Evaluating the success of American Society of Metabolic and Bariatric Surgery research grants

Benjamin Clapp, Omar M. Ghanem, Michael Edwards, Spyridon Giannopoulos, Victoria Lyo, Nancy Puzziferri, Dimitrios Stefanidis

Research output: Contribution to journalArticlepeer-review

Abstract

Background: Since 2004 the American Society of Metabolic and Bariatric Surgery (ASMBS) Foundation has funded competitive proposals by ASMBS members that are administered through the ASMBS Research Committee. These grants are intended to further the knowledge in the field of metabolic and bariatric surgery and support the scholarly growth of its members. Objectives: The aim of this project was to evaluate the factors associated with grant completion success and barriers encountered by investigators. Setting: ASMBS. Methods: Members of the ASMBS Research Committee retrospectively reviewed all awarded research grants since 2004. Information captured included research topic, status of awarded grants, and related publications. Further, a web-based survey of grant recipients was administered exploring the perceived factors of successful completion and barriers encountered. Results: Since 2004, ASMBS members have been awarded 28 research grants funded by the ASMBS Foundation totaling $1,033,000. Fifty-seven percent of awardees responded to the survey. Seventeen projects had been completed at the time of the survey leading to 13 publications, while 11 remain in progress. Seventy percent of non-completed grant recipients indicated that a publication was forthcoming in the next 12 months. Overall, 64% received additional funding. Factors reported to influence successful completion of grants included the effectiveness of the research team, principal investigator (PI) perseverance, PI protected time, institutional support and available resources, and mentorship. Over the last decade, the average time from the award to publication was 2 years. Conclusions: The research grants awarded by the AMSBS are successful at producing peer reviewed publications at a high rate and often lead to further funding suggesting that they boost the career of their recipients. The identified factors of success can help guide future applicants and the ASMBS Research Committee during its grant selection process.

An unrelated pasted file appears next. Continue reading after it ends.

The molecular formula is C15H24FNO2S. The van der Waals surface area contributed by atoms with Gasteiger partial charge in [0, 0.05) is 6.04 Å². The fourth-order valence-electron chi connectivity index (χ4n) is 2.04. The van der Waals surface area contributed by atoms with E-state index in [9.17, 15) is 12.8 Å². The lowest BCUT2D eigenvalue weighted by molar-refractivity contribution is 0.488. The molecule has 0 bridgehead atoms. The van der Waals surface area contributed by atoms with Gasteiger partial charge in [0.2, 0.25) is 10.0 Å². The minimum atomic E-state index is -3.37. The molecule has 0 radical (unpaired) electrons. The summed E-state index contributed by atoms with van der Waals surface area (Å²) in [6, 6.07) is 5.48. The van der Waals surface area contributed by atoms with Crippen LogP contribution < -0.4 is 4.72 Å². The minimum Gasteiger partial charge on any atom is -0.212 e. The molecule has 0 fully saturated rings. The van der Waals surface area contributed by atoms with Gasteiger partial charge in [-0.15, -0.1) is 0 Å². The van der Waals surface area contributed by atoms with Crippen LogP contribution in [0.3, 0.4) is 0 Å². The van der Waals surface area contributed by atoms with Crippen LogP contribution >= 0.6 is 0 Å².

Original languageEnglish (US)
JournalSurgery for Obesity and Related Diseases
DOIs
StateAccepted/In press - 2022

Keywords

  • ASMBS Foundation
  • ASMBS research committee
  • Grants

ASJC Scopus subject areas

  • Surgery

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